Tsipras managed to achieve this stunning success by making populist election promises: he pledged to renounce all obligations under the Memorandum of the Troika of Creditors (the IMF, ECB and EU) that was endorsed by the previous government back in 2012 and to try to negotiate a new agreement with them.
On August 20, 2015, in a televised address to the nation Greek Prime Minister Alexis Tsipras announced his decision to resign from his post, declaring that his January 25 mandate “has reached the ceiling.”
Alexis Tsipras came to power in an early parliamentary election in January 2015 as the youngest Greek prime minister since 1865. Breaking the years-long and seemingly indestructible tandem of the traditional parties, New Democracy and PASOK, his party, the Coalition of the Radical Left (SYRIZA), won 36.34 percent of votes and 149 seats in the parliament.
Tsipras managed to achieve this stunning success by making populist election promises: he pledged to renounce all obligations under the Memorandum of the Troika of Creditors (the IMF, ECB and EU) that was endorsed by the previous government back in 2012 and to try to negotiate a new agreement with them. SYRIZA also threatened a Greek withdrawal from the euro zone, something that would be likely to lead to a systemic crisis in the EU as a whole. Thus, Tsipras wanted to have his cake and eat it too, by persuading creditors to ease tough repayment terms, while at the same time remaining in the euro zone. But, as demonstrated by subsequent events, it proved impossible to achieve two mutually contradictory objectives at once, particularly because of the pressure that Germany, an opponent of any indulgence in the matter of Greek debt, brought to bear on other EU members.
Eventually, the Tsipras government appealed to the Greek population on June 27, 2015, and called for a national referendum. Approved by parliament, the referendum was held on July 5, eight days after the appeal. The Greeks were supposed to respond “yes” or “no” to the following question: “Should Greece accept the plan for a new debt repayment agreement, new credit accommodation and a new austerity package presented by the European Commission, the ECB, and the IMF?” A record number of voters (61.31 percent) said “no” as against 38.69 percent who responded “yes.”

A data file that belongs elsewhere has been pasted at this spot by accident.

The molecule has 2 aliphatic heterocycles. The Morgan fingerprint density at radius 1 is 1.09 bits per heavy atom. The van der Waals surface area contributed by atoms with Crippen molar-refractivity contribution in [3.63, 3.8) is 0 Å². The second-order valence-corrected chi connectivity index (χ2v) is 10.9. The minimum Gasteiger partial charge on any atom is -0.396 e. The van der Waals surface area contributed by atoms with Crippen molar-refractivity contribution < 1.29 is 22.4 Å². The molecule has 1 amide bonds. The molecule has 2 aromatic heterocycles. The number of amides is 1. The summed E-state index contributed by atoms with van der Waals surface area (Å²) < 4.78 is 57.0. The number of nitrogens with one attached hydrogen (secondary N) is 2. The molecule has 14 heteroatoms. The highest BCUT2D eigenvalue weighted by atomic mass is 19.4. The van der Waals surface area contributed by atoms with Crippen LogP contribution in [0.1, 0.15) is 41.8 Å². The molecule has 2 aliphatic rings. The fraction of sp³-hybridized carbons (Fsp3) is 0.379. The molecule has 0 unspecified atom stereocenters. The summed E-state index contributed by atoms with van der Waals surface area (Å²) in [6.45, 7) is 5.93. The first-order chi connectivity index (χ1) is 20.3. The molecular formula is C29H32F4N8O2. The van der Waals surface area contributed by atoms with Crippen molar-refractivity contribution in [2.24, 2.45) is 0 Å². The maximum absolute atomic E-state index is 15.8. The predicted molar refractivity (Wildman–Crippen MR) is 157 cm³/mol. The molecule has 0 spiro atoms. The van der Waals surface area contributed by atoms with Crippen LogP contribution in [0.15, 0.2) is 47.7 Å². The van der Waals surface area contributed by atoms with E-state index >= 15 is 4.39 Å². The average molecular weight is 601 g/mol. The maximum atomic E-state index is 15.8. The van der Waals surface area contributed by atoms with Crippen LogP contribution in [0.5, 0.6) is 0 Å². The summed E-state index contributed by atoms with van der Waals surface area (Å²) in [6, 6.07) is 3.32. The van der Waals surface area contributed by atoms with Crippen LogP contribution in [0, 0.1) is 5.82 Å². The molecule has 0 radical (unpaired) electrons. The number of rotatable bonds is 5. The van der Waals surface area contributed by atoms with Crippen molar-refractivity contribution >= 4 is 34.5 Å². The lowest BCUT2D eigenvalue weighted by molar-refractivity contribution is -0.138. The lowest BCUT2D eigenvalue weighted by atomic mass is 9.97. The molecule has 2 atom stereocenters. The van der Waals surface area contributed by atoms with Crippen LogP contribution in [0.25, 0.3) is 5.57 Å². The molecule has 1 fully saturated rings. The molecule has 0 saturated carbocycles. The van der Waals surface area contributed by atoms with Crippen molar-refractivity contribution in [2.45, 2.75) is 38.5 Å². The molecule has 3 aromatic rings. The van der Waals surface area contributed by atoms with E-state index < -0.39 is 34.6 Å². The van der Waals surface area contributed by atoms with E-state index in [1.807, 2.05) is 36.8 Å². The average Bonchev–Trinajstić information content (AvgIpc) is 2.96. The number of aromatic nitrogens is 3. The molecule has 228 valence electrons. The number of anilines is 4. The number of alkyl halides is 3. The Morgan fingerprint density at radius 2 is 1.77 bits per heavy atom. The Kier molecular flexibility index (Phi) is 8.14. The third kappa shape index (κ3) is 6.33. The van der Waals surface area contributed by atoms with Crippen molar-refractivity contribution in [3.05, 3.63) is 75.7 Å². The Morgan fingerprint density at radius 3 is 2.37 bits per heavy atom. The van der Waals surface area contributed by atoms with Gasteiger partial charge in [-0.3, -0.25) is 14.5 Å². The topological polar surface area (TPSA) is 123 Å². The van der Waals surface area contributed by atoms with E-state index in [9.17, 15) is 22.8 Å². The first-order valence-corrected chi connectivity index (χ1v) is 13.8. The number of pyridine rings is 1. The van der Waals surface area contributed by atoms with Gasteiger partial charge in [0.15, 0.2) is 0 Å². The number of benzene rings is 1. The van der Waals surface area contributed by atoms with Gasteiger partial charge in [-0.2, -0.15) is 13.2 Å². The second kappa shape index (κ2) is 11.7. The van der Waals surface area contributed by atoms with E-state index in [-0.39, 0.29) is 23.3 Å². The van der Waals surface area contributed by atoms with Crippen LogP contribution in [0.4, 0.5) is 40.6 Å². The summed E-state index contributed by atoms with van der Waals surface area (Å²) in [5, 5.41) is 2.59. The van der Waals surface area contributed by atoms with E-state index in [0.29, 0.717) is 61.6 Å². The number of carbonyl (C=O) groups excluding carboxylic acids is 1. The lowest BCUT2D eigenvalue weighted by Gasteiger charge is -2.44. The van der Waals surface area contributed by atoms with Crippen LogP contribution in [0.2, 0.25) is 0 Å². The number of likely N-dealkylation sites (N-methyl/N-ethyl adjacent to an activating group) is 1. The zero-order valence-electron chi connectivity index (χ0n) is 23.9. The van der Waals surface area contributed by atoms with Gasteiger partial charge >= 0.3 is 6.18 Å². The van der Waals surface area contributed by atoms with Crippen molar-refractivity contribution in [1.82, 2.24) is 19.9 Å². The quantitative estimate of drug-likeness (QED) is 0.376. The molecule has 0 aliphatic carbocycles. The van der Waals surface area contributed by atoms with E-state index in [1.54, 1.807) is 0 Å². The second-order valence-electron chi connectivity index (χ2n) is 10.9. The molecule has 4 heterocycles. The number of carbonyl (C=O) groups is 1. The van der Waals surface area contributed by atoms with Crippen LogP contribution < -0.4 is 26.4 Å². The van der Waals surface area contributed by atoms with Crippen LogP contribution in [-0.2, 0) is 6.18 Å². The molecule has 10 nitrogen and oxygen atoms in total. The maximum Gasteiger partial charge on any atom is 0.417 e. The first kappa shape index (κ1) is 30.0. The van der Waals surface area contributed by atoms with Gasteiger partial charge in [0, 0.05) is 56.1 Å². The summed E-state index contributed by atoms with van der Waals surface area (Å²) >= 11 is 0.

Nevertheless, Prime Minister Tsipras had to accept an agreement proposed by the international creditors despite its flat rejection by the Greek population. The agreement was formalized at the extraordinary EU summit in Brussels on July 13. Purportedly, Greece could receive between 80 and 90 billion euros over three years. But the funds are intended for serving the existing debts – providing ways and means, removing indebtedness, creating the necessary cash reserves and recapitalizing the banking sector – rather than for resuscitating the real sector of the economy. For its part, Athens should increase taxes many times over, privatize public assets (such as profitable ports, airports, railways, etc.) and curtail pensions and social benefits substantially, a highly unpopular proposition, rejected by the mass of Greeks.
It's no wonder the signed agreements caused both indignation among ordinary citizens (the country was swept by a wave of protests and strikes) and a split in the ruling SYRIZA party. Tsipras’ closest ally, Finance Minister Yanis Varoufakis, resigned in protest on July 6 shortly before the agreements were signed. On July 15, 64 MPs out of 300, with six abstentions, voted against their ratification (229 MPs voted in favor). The vote actually split SYRIZA, with 32 deputies from the ruling party, including Tsipras’ old ally, Speaker of Parliament Zoi Konstantopoulou, cold-shouldering the prime minister’s frantic appeals to the effect that there was no alternative to the agreement and joining the other 32 recalcitrants.